I read all this now and wish I could go back and tell ourselves to chill the fuck out and to get out an enjoy Kananga despite all this shit. I know we regret not seeing more of the place. But it is hard to be an energetic and inquisitive tourist while busting your gut to get across the country. After all our time on the continent, we knew better and should have played it cool, let it go like a proper Africa overlander and got out and amongst it… but DRC isn’t like the rest of Africa. While with retrospect we now know a lot more about Congo and the Congolese, at the time we had just been harassed 3 times in an hour on top of the normal background levels of common “DRC Stress”. Oh well, one day we will definitely return to DRC. It’s hard to explain but the raw excitement of the place is infectious.


Getting ready to roll after our extra rest day.


After our scheduled rest day, we woke to our alarm clock and pouring rain. By 10am we realised that this day was just not going to be the day we would leave, even if the rain stopped and sun came out, the tracks would be sodden, muddy, and uninviting. On top of this we realised we’d made far faster progress than we expected and should slow down a touch and try and get to know Congo before it was all over. So we checked in for a third night and hoped the following day’s weather would be better. By midday the rain had stopped and when the sun came out the humidity rose to “air-swimming” levels as the moisture was baked out of the town. We slinked away to our room and enjoyed our intermittent air conditioning.


Our hotel on the way out of town.


Leaving Kananga attempt number 2 was far more successful. The weather was great and with half the route from Lubumbashi to Kinshasa already done in only 4 days of riding (and just a couple boggings) we were in high spirits. And once we had done just a few little jobs in town, we would be own our way again. We just had to get some cash and fuel first…


Some local buildings in town. There wasn’t a lot of Kananga that was post-independence era.


The receptionist gave us some directions to a street where the money changers congregated. We went up to the one that was the closest to some convenient parking and quickly negotiated a decent enough rate. Then started the long process of counting.  At a bit over 900 francs to the dollar, 100USD was about 150 notes in 1000 and 500 franc denominations, plus some smaller stuff. We are always suspicious of money changers, especially black market changers like this. So he would count out a wad of cash, which I would double check, and then give it to Tanya to hold and keep track off. Once the amount was confirmed, only then will one of us hand over the dollars in exchange. It’s the way we’ve always done transactions like this and means we’ve never ended up with a roll of newspaper like others in Africa have.


A local driving school. Not sure what they teach to need a building so big, but judging by the results out on the street it is not a lot.


But it means it is slow and deliberate process, taking plenty of time to count and double check giving plenty of opportunity for a huge crowd to congregate around us. Which they did, as white people and big bikes are not all that common a sight in these parts. I had planned on changing 200 dollars but after counting out 100 dollars worth of francs, I decided we just had to go. The crowd was just too big and we were starting to get quite uncomfortable counting such large amounts of cash in full view of an ever larger crowd of gawkers.


The Kananga Train Station. Kananga was the end of the transport from Kinshasa for a long time – goods were ferried up the Congo then Kasai River to Ilebo, then put on the train to Kananga. Not anymore though, Kananga is now serviced by 6×6 trucks plowing up the N1 and velo boys.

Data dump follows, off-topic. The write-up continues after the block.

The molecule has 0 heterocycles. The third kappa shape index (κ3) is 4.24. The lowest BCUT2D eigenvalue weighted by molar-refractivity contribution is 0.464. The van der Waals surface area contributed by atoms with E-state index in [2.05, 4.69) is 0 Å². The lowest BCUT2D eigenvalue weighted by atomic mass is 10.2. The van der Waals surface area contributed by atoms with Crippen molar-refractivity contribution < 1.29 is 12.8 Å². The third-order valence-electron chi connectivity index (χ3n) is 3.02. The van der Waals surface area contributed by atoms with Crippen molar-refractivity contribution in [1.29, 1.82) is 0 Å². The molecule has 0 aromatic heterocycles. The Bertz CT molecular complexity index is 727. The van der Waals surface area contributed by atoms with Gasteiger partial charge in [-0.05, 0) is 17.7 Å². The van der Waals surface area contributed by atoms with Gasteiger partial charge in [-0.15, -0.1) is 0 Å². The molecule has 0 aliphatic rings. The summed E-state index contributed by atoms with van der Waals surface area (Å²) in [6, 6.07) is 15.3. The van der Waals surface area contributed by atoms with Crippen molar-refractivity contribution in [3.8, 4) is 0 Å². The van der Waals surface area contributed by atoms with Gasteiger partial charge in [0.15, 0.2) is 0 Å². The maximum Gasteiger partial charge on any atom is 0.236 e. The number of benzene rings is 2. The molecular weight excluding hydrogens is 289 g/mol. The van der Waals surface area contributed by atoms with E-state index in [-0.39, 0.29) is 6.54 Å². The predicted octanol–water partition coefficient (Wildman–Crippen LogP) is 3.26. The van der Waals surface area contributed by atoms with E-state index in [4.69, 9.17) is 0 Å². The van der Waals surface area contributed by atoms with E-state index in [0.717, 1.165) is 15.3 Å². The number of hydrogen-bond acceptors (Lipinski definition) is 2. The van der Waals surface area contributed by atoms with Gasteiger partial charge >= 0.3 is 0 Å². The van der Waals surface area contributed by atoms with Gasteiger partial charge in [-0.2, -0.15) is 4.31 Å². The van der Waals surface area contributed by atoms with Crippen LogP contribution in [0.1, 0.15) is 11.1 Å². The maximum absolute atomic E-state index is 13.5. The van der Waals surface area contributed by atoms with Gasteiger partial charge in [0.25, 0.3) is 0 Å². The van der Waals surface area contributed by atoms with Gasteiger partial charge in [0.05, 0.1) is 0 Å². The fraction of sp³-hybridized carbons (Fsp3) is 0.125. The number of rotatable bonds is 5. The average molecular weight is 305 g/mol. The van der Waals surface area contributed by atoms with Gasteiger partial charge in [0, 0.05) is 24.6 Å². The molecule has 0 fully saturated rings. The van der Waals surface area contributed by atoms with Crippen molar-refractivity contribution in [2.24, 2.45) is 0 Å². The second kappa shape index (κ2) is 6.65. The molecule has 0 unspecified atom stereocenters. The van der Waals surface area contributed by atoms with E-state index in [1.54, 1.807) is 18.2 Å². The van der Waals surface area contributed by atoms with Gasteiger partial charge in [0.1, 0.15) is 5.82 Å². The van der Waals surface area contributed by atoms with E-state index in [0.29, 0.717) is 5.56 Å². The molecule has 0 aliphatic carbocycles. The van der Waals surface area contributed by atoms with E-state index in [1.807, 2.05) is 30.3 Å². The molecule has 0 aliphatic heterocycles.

So we got onto the bikes and went to sort out errand #2: buying some fuel. Kananga was blessed with what looked like a proper service station, from the outside at least anyway. It had ancient but functional bowsers with the old rotating number wheels that clicked around counting the litres and the francs as they accumulated. The price on the bowser was 1650 francs, which was a nice reduction from the 2000 francs (US$2.15) per litre we paid on the black market in Luiza.


Some of the crowds we attracted that morning.


That was until we went to pay of course. The bowser attendant was asking for 2000 francs per litre even though the bowser clearly stated otherwise… and this is one significant problem with travelling in this part of the world… the scams and hustling are just constant, it is completely unrelenting, and it is hard to not be slowly weighed down by it. Even buying fuel from a proper service station is not easy.

By now of course we had been stationary for about 10 minutes while filling the bikes, and the standard crowd of people was gathering around us, staring at us, pointing at us, shouting at us in French, most of it excited and friendly but with the odd demand for money. Bikes and cars driving down the road pulled into the service station and parked to watch the show of the strange “le blanc” putting petrol in their motorbikes. Little Chinese scooters buzzed through the crowd and in between the bowsers, all while beeping their horns and with the attendant hot on their tails chasing them away, all adding to the chaos.

The station security guard got fed up with the crowds and tracked down a bloody big stick to whack people with. Ahh Congo… the madness just never ends… Naturally this amused the people agile enough to avoid the swipes; they would jump out the way and the crowd would celebrate with cheers and applause. He then started to steal the keys out of the ignition of the moto taxi drivers hanging around, trying especially hard to get the ones driving through crowd honking their horns. He’d grab their keys and throw them into the garden. The guard got more and more riled up as he set his sights on one particularly cheeky moto taxi rider who would accelerate just out of reach every time the guard got close to grabbing the keys. It was complete and utter pandemonium but most people were enjoying themselves… except the security guard.